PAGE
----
Points to keep in mind:

Your actions and opinions (intentionally or not) will contribute to your host country’s opinion of the USA, Mississippi, Starkville, and Mississippi State University. Locals will ask you many questions while you are abroad, and it is wise to think about these topics before you are asked by the gentlemen selling you a baguette in Paris. Possible topics might include US foreign policy, Afghanistan, Iraq, Bush, Obama, slavery in Mississippi, Katrina, US banking industry’s role in the economic collapse, and other controversial issues.

  • You are still considered an MSU student while abroad,  which means you are still responsible for upholding the Student Honor Code while abroad.
  • While abroad, try to blend in with the locals. Stay informed of local news and LOOK AT A MAP! You may not have had geography since you were 12, but that is no excuse. Learn the names of capitals and countries that surround you.
  • Speak softly. Avoid the U.S. stereotype of being loud and obnoxious.
  • Try local foods and experience local culture. Eat at McDonald’s in Mississippi, but please don’t let the cashier at the McDonald’s in Hamburg, Germany know your order by heart. You didn’t cross the Atlantic to eat a Big Mac.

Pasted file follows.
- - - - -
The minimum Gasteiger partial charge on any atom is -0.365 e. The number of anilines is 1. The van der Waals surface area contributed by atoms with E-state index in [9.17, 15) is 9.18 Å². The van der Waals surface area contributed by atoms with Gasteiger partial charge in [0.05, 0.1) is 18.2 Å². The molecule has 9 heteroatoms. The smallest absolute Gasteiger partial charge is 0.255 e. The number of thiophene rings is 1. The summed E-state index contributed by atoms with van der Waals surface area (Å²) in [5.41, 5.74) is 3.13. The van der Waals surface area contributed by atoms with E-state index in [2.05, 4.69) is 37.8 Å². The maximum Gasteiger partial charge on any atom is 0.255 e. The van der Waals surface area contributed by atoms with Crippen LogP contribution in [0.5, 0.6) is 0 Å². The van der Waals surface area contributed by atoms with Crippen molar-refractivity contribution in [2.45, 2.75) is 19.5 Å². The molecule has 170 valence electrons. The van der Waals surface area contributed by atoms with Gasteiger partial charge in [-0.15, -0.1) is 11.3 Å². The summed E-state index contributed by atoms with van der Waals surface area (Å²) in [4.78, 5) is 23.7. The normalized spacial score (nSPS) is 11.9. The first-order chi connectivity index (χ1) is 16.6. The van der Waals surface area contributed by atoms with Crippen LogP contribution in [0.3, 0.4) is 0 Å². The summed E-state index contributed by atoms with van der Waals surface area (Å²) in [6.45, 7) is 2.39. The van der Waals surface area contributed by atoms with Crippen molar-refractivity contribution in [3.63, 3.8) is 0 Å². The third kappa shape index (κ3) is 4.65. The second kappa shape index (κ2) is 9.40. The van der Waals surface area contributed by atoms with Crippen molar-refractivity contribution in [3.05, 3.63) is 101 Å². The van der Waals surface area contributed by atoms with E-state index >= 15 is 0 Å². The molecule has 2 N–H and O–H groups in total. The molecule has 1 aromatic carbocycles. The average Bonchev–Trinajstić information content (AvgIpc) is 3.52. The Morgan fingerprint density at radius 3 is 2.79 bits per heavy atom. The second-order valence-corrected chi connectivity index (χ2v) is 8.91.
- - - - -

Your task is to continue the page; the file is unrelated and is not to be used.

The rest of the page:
• Don’t do drugs unless you want a tour of the local jail. Understand and respect local laws.
  • Do not drink excessively. Most of you will be allowed to drink legally while abroad, and some of you will even be able to purchase beer from your university’s cafeteria. Don’t abuse this new “power.” U.S. students are notorious for drinking in excess and getting themselves in trouble (and even getting robbed) while abroad. Drinking excessively in a foreign country is bad for your health and your reputation. Due to these reasons, MSU recommends that you avoid alcohol.
  • Use the buddy system. Never go out or travel alone. If you are traveling with friends that are outside of your program, leave their names and contact information with your roommate, program director, or host family.
  • Try to avoid protests and demonstrations that could escalate into dangerous situations. Anger intended for the U.S. Government could be directed toward U.S. citizens in the area.
  • Don’t carry all of your credit/debit cards with you at any point in time. Avoid carrying a lot of cash or flashing your money around in an obvious way.
  • Avoid being surrounded by a crowd. This is a perfect environment to be pickpocketed.
  • Only use official taxis. This is very important to keep you safe. Also, learn local taxi customs. In many countries, meters are not used, and you must agree on a fare before you get in the taxi.
  • Ask your program director what the safest means of transportation is throughout the city.
  • Act confidently when in an area that seems unsafe. You usually won’t be targeted if you look like you know where you are and what you are doing.